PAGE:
You will find Dolch words online that are arranged by Preschool (Preprimer), Kindergarten (Primer) and then by grades (up to grade 3). 

"The Fry Sight Words list is a more modern list of words than the Dolch list, and was extended to capture the most common 1,000 words. Dr. Edward Fry developed this expanded list in the 1950s (and updated it in 1980), based on the most common words to appear in reading materials used in Grades 3-9. Learning all 1,000 words in the Fry list would equip a child to read about 90% of the words in a typical book, newspaper, or website." ( The Fry's List is usually broken down into lists of 100 Words.

Here are some places you can find those words lists (and in some cases flashcards and other learning resources to use to teach the words on them). One useful thing as well, is to grab or make a checklist of the words so you can mark off when your student has mastered them. 



Other Resources

  • Quizlet - Be sure to stop by Quizlet (one of my favorite sites) for digital flashcards sets for the different word lists. I love quizlet because not only do they have the flashcards (made by users and you can make your own) but they also have tests and games that you can do for any word list that is on there or that you make. I use this site for all subjects and often make my own card sets.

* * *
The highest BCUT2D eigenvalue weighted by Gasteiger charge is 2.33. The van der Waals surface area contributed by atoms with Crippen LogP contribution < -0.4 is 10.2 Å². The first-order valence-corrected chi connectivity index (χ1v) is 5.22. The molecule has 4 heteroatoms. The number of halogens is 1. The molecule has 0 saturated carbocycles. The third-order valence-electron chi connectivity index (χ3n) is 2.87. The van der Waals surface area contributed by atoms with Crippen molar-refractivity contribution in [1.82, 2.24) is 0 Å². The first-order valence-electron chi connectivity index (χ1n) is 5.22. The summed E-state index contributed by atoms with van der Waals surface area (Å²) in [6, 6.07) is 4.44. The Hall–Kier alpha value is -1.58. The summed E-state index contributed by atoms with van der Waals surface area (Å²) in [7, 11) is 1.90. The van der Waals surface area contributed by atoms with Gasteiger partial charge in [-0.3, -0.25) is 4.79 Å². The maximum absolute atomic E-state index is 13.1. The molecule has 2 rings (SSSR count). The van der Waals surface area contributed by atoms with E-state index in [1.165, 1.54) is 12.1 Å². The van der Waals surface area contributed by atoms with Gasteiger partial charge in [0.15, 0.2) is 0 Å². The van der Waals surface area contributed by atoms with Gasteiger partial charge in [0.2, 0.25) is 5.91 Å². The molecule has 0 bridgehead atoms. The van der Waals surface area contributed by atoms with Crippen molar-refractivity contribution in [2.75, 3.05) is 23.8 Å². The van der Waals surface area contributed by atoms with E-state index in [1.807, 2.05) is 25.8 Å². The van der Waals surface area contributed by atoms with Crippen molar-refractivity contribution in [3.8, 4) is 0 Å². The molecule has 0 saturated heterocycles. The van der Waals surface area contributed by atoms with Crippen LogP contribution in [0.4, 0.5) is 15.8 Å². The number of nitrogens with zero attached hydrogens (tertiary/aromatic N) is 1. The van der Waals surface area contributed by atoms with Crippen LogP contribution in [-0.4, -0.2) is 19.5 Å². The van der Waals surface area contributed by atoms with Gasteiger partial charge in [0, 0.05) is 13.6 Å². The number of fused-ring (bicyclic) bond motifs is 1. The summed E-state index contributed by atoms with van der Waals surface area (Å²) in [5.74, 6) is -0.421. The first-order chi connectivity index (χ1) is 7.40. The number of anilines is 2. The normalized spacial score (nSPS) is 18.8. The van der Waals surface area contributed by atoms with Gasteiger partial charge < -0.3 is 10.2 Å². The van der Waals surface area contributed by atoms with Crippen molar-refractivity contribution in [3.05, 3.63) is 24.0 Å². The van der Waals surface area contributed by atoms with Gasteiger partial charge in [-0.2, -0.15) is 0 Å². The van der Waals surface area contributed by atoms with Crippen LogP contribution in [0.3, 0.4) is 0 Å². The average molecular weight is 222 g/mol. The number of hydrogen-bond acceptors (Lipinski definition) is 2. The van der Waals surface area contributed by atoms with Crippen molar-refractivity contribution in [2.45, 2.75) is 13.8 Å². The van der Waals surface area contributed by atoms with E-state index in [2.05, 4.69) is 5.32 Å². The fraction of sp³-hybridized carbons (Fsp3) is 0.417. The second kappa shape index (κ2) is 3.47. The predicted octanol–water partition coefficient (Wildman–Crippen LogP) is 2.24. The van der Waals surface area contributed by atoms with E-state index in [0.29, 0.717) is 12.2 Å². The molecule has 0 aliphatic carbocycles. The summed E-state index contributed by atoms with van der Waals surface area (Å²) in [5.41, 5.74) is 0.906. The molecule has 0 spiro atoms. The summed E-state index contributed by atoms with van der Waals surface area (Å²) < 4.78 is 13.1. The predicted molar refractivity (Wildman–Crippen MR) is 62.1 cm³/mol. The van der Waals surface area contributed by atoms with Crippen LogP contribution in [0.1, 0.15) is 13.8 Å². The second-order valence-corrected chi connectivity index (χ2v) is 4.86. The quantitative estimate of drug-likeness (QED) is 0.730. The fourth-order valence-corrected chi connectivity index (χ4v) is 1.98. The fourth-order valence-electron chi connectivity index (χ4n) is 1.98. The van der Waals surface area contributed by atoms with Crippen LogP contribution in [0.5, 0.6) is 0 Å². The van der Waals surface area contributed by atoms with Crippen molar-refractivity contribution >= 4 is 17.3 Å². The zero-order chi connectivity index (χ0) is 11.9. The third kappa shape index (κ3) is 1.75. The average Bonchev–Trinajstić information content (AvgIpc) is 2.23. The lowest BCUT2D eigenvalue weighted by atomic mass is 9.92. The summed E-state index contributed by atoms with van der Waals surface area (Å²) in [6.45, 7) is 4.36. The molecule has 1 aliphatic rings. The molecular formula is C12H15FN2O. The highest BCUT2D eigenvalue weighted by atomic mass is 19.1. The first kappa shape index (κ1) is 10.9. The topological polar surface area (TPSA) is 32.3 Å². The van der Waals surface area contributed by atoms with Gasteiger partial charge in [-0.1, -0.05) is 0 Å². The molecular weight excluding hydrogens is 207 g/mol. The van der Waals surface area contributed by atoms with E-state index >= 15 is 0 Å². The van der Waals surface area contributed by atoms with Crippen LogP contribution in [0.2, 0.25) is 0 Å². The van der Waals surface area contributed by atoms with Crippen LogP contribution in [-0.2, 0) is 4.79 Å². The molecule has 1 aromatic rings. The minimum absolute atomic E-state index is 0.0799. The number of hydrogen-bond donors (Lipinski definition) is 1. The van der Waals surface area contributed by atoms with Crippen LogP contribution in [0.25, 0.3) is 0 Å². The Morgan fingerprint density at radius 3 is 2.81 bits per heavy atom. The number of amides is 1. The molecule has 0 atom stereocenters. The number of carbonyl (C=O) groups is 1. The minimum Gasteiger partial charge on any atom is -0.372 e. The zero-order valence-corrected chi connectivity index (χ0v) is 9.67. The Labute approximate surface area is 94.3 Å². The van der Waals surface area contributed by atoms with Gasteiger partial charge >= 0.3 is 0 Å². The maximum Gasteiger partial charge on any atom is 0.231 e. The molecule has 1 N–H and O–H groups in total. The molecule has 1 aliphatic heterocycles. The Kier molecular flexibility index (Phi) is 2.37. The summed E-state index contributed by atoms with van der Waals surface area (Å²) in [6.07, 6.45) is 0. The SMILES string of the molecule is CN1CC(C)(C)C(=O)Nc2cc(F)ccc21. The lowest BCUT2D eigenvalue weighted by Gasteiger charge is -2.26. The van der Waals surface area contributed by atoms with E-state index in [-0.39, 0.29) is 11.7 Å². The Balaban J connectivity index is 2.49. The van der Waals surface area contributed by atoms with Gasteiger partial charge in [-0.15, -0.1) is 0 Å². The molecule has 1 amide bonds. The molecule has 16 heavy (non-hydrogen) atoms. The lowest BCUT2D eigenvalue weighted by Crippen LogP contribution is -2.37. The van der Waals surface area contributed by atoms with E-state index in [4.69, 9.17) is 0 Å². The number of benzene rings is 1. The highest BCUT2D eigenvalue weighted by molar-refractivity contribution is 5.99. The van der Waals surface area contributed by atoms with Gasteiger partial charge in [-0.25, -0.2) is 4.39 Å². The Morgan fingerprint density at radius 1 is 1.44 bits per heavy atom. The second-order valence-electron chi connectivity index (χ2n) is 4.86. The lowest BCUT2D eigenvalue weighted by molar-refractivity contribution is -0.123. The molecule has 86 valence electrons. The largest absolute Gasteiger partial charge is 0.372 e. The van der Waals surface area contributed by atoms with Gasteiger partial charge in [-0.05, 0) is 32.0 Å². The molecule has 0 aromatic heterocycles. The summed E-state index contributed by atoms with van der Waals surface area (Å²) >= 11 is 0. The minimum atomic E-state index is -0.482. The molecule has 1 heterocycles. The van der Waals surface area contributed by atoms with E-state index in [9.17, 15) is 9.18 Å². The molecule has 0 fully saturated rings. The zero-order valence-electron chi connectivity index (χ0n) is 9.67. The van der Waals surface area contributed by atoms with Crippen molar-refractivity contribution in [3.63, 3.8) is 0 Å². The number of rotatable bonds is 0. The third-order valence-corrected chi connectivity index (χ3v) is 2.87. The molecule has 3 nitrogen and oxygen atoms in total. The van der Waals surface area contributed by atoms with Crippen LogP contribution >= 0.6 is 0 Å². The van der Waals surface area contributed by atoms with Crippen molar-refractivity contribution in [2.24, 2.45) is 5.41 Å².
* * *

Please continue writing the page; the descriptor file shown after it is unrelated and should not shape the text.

• YouTube - Search for videos on either word list

Games/Activities - This links directly to the games page which has a lot of neat game ideas and even some printables for some games.

One of our favorite games is "Bang!" At, she calls it Boom and this was always one of the kids' favorites. Essentially you take a jar or bag and put the sight word cards in it along with cards that say Bang (or boom). Your child picks out cards one at a time and reads them until they either finish all the word cards or get a Boom card. If they get a Boom card, they have to put all the cards back into the bag and start over. This one always got giggles as the kids were nervous that the next card would be a Bang.

As you can see at the site above, you can take old favorite games like Bingo, Tic Tac Toe and Hangman and modify them by the addition of sight words. I've always done this in reading and math (esp. with math facts) and games are such a great way to get practice in that kids often get so involved and forget that it's about learning and not just the fun.

Sight Words Online Matching Games - five different levels arranged by grades, starting with preschool, kindergarten, grades 1-3.

Sight Word Notebooks

Over the years, we've dabbled in making sight word notebooks and I was never successful in keeping them up. But I'm a big fan of notebooking (or at least attempting it) especially with the use of foldables so I went searching for some to get ideas and found some neat things. I'd like to give it a try with my 8 year old because she loves foldables (unlike most of my kids except my oldest who used to love them).

Check out my Sight Words Pinterest board for notebooking ideas as well as tons of other resources such as games to help your child master sight words, in shaa Allah.

TJ Sight Words Pinterest Board